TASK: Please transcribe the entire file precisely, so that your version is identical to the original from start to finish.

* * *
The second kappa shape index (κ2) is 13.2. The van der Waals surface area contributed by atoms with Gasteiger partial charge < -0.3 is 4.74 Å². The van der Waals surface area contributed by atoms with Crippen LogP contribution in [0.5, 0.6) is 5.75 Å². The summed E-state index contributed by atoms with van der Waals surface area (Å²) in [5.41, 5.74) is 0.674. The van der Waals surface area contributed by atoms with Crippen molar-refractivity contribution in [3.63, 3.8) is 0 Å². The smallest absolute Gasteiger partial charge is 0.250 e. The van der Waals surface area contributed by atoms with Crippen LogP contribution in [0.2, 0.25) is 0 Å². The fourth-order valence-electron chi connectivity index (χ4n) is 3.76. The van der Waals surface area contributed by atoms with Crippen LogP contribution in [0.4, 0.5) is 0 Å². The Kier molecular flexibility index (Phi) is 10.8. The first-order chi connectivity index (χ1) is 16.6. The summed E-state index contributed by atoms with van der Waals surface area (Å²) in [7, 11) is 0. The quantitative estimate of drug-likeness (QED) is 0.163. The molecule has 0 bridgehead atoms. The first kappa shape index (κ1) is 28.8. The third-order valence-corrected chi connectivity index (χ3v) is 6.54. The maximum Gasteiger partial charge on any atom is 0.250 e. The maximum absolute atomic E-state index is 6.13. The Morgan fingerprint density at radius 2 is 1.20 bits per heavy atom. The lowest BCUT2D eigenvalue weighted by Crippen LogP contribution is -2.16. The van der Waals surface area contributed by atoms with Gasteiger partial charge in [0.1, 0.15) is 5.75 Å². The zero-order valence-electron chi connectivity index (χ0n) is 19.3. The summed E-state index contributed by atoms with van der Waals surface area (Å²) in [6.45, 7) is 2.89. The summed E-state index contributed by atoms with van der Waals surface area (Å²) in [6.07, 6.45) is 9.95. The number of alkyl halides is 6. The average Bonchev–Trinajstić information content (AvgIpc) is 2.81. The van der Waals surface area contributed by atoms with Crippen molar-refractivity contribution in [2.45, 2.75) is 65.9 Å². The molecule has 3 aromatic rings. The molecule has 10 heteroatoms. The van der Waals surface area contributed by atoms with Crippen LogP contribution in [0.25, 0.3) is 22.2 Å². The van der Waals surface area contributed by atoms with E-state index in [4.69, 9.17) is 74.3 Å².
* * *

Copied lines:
The second kappa shape index (κ2) is 13.2. The van der Waals surface area contributed by atoms with Gasteiger partial charge < -0.3 is 4.74 Å². The van der Waals surface area contributed by atoms with Crippen LogP contribution in [0.5, 0.6) is 5.75 Å². The summed E-state index contributed by atoms with van der Waals surface area (Å²) in [5.41, 5.74) is 0.674. The van der Waals surface area contributed by atoms with Crippen molar-refractivity contribution in [3.63, 3.8) is 0 Å². The smallest absolute Gasteiger partial charge is 0.250 e. The van der Waals surface area contributed by atoms with Crippen LogP contribution in [0.2, 0.25) is 0 Å². The fourth-order valence-electron chi connectivity index (χ4n) is 3.76. The van der Waals surface area contributed by atoms with Crippen LogP contribution in [0.4, 0.5) is 0 Å². The Kier molecular flexibility index (Phi) is 10.8. The first-order chi connectivity index (χ1) is 16.6. The summed E-state index contributed by atoms with van der Waals surface area (Å²) in [7, 11) is 0. The quantitative estimate of drug-likeness (QED) is 0.163. The molecule has 0 bridgehead atoms. The first kappa shape index (κ1) is 28.8. The third-order valence-corrected chi connectivity index (χ3v) is 6.54. The maximum Gasteiger partial charge on any atom is 0.250 e. The maximum absolute atomic E-state index is 6.13. The Morgan fingerprint density at radius 2 is 1.20 bits per heavy atom. The lowest BCUT2D eigenvalue weighted by Crippen LogP contribution is -2.16. The van der Waals surface area contributed by atoms with Gasteiger partial charge in [0.1, 0.15) is 5.75 Å². The zero-order valence-electron chi connectivity index (χ0n) is 19.3. The summed E-state index contributed by atoms with van der Waals surface area (Å²) in [6.45, 7) is 2.89. The summed E-state index contributed by atoms with van der Waals surface area (Å²) in [6.07, 6.45) is 9.95. The number of alkyl halides is 6. The average Bonchev–Trinajstić information content (AvgIpc) is 2.81. The van der Waals surface area contributed by atoms with Crippen molar-refractivity contribution in [2.45, 2.75) is 65.9 Å². The molecule has 3 aromatic rings. The molecule has 10 heteroatoms. The van der Waals surface area contributed by atoms with Crippen LogP contribution in [0.25, 0.3) is 22.2 Å². The van der Waals surface area contributed by atoms with E-state index in [4.69, 9.17) is 74.3 Å².